There is a heck-of-a lot of corn, don’t get me wrong. It’s a huge industry here (for better and for worse). Major highways tend to go through the flattest, corny-est sections. However, the scenic byways in Iowa can give you a taste of something different on your way to major destinations. The National River Road is a great example. It has awesome views of the bluffs, hills and forests along the Mississippi river. Additionally there are some areas with interesting geography, such as the hilly driftless area in the north east corner of Iowa or small canyons with great hiking like Backbone State Park and Ledges State Park

Would Iowa be boring if I’m an out of state traveler? That depends on your interests. 

Why not to visit Iowa

As I mentioned before, Iowa doesn’t have super huge cities with top-notch inter-city transportation, which means Iowa is not ideal for backpacking. It also doesn't have national parks or national forests, although we do have national monuments with hiking, such as Effigy Mounds National Monument. This is because Iowa was almost entirely prairie when the first pioneers came, and the prairie was comparatively easy to turn into farmland. Most of the natural areas in the upper midwest exist today in part because it was more difficult for early pioneers to excavate forests and rocky landscapes. We don’t have any mountains either. In fact, the highest point in Iowa is in a flat field a few miles from the Minnesota border. If you are looking for exceptionally rugged nature, you would be better served further west. 

Why you SHOULD visit Iowa

So what kind of travel should someone come to Iowa for? I have two suggestions.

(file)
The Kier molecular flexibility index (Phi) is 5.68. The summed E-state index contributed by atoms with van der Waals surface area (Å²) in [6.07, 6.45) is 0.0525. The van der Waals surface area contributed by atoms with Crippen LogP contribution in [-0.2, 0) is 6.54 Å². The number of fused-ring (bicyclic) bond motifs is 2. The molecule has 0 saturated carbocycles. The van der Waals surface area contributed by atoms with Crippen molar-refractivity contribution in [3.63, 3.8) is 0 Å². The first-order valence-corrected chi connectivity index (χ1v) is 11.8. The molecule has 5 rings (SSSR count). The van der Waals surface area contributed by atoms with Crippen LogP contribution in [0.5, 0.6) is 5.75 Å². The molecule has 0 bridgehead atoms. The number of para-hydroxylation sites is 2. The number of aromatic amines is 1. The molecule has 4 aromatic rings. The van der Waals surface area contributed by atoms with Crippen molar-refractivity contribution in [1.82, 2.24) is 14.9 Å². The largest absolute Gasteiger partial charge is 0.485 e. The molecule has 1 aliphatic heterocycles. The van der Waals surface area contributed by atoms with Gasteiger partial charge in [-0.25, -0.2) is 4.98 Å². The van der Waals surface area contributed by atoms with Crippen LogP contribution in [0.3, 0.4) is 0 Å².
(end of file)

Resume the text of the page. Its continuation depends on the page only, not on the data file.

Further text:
The first suggestion is a quintessential summer road trip to soak in small town charm. Iowa has the cutest small towns with a relaxed pace of life, and by using scenic byways the travel between them can be a highlight. Almost every town, even the very small ones, also hosts an annual festival, usually featuring a local food or cultural history. Strawberry point has Strawberry Days Festival, Waterloo hosts Irish fest, and Pella hosts Tulip Time.  With a little planning, you could hit several small town festivals in one road trip across the state to get a taste of small town, USA. I think for a family from a more urban area like Chicago, St. Louis or Minneapolis, this could be a fun change of pace. 

My second suggestion is for the most thrifty and scrappy travelers. Iowa has an excellent cost of living (especially when compared to popular destinations like California or Colorado). We also have free state park access as I mentioned before, and highly affordable off-season camping. In spring, I often camp for only $10 a night, including the fee for reserving online. If you have a car camping or tent camping set up, I highly recommend taking a road trip around the state, because you will really be able to stretch your money for more experience. 


Whether Iowa is “flyover country” entirely depends on how you like to travel and what you expect from a vacation. It will certainly appeal more to outdoor enthusiasts, road trip lovers, and DIY vacationers compared to people who expect resorts, museums or nightlife. What do you think? Have you ever vacationed in Iowa? Do you think Iowa is boring? Leave a comment below explaining why.